How can a party that is supportive of reasonable measures to address a serious ecological problem that extremely short sighted (and quite unnecessary) practices and policies have promulgated, carry on with business as usual with thes level of misinformation and misperception,as well as mistrust, in the comment exhibited just below? Of course, the problem with the left is that they then soley blame those on the right, not realizing that misinformation is a product not just of the misinformation that many are feeding, it is also a product of the non effective communication and informative focus of those who are trying to inform. And maybe Democrats, including wholescale moderates, are letting the far right use a small number on the left to define everyone who doesn't agree with some of the policies or ideas of the far right.
Here is the comment:
And the beat goes on from the brainwashed liberals. They really accept unquestioned the assumption the CO2 is a dirty pollutant. With that much stupidity they are trapped in an end to their own lives and insist that like the Prophet of Jonestown they shall make is all drink the cool-aid together, quickly, quickly...before an adult posting on Facebook comes and puts an end to the Cult. Crack Emcee was right all along. This is not mere politics for men like Mike Tidwell. It is a mass murder cult that desires to see us all driven out into the wilderness as Pol Pot did for the Cambodians.They "really accept the unquestioned assumption that CO2 is a dirty pollutant." Just how poor a job have "brainwashed" liberals done at conveying what is going on here? (As well as the media, which is supposed to be covering the news and informing, not trying to appease groups that are going to shout at if if the relevant facts don't happen to support that group and the media simply reports the facts).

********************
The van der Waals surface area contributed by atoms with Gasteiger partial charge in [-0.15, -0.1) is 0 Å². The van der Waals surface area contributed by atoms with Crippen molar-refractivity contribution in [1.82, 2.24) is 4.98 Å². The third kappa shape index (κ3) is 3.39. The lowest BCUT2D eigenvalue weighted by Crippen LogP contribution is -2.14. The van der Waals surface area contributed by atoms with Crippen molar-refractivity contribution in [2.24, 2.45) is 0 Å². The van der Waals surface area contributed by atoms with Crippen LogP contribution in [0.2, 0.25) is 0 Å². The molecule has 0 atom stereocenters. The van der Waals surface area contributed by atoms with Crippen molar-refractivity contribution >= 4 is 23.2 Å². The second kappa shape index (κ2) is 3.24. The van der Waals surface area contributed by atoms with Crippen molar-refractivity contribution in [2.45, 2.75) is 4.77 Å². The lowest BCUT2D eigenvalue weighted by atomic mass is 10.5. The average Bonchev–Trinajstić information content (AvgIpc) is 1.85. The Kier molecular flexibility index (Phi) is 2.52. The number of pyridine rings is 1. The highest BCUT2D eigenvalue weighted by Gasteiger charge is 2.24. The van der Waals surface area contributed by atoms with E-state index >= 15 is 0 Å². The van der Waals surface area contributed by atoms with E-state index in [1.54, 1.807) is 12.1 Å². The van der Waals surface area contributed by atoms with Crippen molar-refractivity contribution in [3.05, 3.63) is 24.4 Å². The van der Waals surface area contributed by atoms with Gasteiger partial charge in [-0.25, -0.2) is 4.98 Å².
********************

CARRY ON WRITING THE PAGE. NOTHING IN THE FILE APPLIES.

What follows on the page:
CO2 is a gas. We breathe it out. Most things in nature are bad or good -- often even lethal, or life requiring, depending upon usage, and amount. CO2, in general is no different. It is the most important greenhouse gas. Greenouse gases make life as we know it on earth possible. Without them, the earth would largely be a frozen ball.
Increasing greenhouse gas concentrations in the atmosphere, and we strongly suspect -- many scientists are convinced (and the long term geologic record strongly supports) -- that the earth gets warmer, are even more certain that the climate gets more extreme and volatile, and even more certain that inevitably, there will be rapid climatalogical changes (from a geologic perspective). And we know that this will represent far too quick an ecological shift for adjustment. (Not to mention, if it is warming, which all theory and evidence both strongly point to, it will ultimately lead to a host of additional problems, if not minor to major catastrophes for large populations, and there is not much adjustment that can be made to increasingly volatile weather patterns, and increasing sea levels.)
We know there is too much greenhouse gas buildupin the atmosphere, because we know how much there has been historically. And we know the very precise, identifiable, reasons why they have risen dramatically above the normal, and far more slowly (on the order of ten to one hundred times slower) fluctuating cycles. Again, see link above for multiple links to data.